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Visitor Monitoring Report 2018 - Take a look at what we do


13 June 2019

The Snowdonia National Park Authority each year produces a summary report of all our visitor (walkers) monitoring data. This data is collected, collated and presented by our Access Section.

It is important to put this process into some context. Going back to 1999 the system began with a small number of counters located at the more popular walking routes. Oddly the original counters were adapted from bat roost counting devices.

Prior to this time there was a distinct lack of meaningful empirical data across the whole area with many figures based on `guess estimates` or short occasional visits by students and/or volunteers to collect limited seasonal data. Unsurprisingly we have found that some of this `data` was far from accurate.

Typically we located out first set on the main paths on Snowdon (understandably) with others in the Ogwen Valley, Cader Idris and other popular routes such as Precipice Walk and the Mawddach trail in the Dolgellau area – which counts both cyclists and walkers. Since that time we’ve expanded the system and increased the number of counters as our skills and the knowledge of how to interpret this data increased.  It is also one of the most comprehensive visitor counter systems within any of the UK’s National Parks or designated areas.

They have thrown up some interesting statistics. Did you know that 300 people may visit Snowdon summit at 2 am in peak season! – Who? Well these are people taking part in the Three Peaks Challenge (to walk Ben Nevis, Scafell Pike and Snowdon within 24 hours) and is a remarkably popular activity throughout the season  - albeit a tough challenge.  The most popular months are July/August – no surprises there and the Llanberis path is the most popular route on Snowdon followed by the Pyg and Miners tracks.  

Although this activity may seem to be simply an exercise in data collection for us here at the National Park it’s far more than that and it’s invaluable as a management tool. The counters can show us visitor numbers by the hour, the day, the week or month on any monitored path and enables us to estimate when and where our `peak season` really is and then allow us to target our limited resources accordingly – typically for general staffing, season staffing, maintenance works, planning for infrastructural improvements and upgrading of the more popular routes identified.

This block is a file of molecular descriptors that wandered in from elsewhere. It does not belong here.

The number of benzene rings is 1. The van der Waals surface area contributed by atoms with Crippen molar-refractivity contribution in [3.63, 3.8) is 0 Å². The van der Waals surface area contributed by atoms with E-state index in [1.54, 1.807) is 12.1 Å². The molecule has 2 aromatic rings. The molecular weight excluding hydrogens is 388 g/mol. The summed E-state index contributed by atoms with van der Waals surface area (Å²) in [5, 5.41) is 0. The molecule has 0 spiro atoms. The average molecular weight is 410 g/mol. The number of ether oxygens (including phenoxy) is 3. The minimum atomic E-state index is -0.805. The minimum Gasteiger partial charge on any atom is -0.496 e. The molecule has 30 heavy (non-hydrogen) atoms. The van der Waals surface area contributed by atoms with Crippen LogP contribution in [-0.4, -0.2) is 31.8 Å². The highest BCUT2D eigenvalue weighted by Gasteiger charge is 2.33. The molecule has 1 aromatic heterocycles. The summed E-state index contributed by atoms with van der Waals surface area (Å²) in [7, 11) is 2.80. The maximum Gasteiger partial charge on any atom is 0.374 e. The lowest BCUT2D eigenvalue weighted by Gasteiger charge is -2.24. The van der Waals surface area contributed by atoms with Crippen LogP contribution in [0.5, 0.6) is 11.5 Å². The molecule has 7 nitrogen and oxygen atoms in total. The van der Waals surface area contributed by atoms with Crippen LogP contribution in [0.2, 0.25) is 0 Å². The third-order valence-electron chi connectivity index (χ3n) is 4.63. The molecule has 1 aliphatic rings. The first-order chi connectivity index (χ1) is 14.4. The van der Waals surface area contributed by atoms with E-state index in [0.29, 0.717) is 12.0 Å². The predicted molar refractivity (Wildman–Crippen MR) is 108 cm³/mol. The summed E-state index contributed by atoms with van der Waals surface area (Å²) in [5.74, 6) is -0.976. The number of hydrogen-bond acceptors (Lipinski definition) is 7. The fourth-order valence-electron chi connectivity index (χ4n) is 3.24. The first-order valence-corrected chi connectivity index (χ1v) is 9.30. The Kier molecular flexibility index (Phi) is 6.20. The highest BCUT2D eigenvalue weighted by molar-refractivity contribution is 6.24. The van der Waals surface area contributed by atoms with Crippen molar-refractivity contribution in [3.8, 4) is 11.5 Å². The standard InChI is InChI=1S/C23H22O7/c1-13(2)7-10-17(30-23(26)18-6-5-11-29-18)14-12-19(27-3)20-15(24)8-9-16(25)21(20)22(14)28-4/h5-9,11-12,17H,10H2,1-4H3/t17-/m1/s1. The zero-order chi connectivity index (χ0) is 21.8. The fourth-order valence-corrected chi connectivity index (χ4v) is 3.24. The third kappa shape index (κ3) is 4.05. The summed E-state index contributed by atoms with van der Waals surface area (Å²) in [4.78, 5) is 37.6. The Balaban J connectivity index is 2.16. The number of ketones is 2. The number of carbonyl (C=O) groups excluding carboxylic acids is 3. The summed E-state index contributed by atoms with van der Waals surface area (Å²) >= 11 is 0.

Another useful exercise is to enable us to provide the Authority with real data and to demonstrate to other stakeholders what is require in terms of resources to manage high concentrations of  `walking visitors` in designated areas. It is also good evidence to use for pursuing external grant funding when available.

The 2018 figures proved very interesting indeed – we guessed that the overall figures would be up given the great weather we experienced over the very warm summer. But the data indicated that the overall rise was seven percent but this was not confined to Snowdon, as one could expect, but was the general trend across the whole of the National Park.

Peter Rutherford SNPA's Access Officer said:

“The latest visitor monitoring figures from Snowdonia National Park indicate a 7.5% increase in walker numbers in 2018 right across the National Park which is a significant amount.

Although figures are increasing year on year this particularly large increase is attributed to the exceptionally fine weather and the best summer on record since 1976. This resulted in many more people venturing out into the countryside which is a prime purpose of National Park and this also provided a substantial boost to the local and regional economy”

Notes to Editors

  1. These figures are available by contacting the Snowdonia National Park Authority's Headquarters in Penrhyndeudraeth on 01766 770274 or
  2. Alternatively you can download a PDF copy
  3. For more information contact Ioan Gwilym, SNPA’s Corporate Services Communications Officer 01766 772 253 / 07900 267506 or e-mail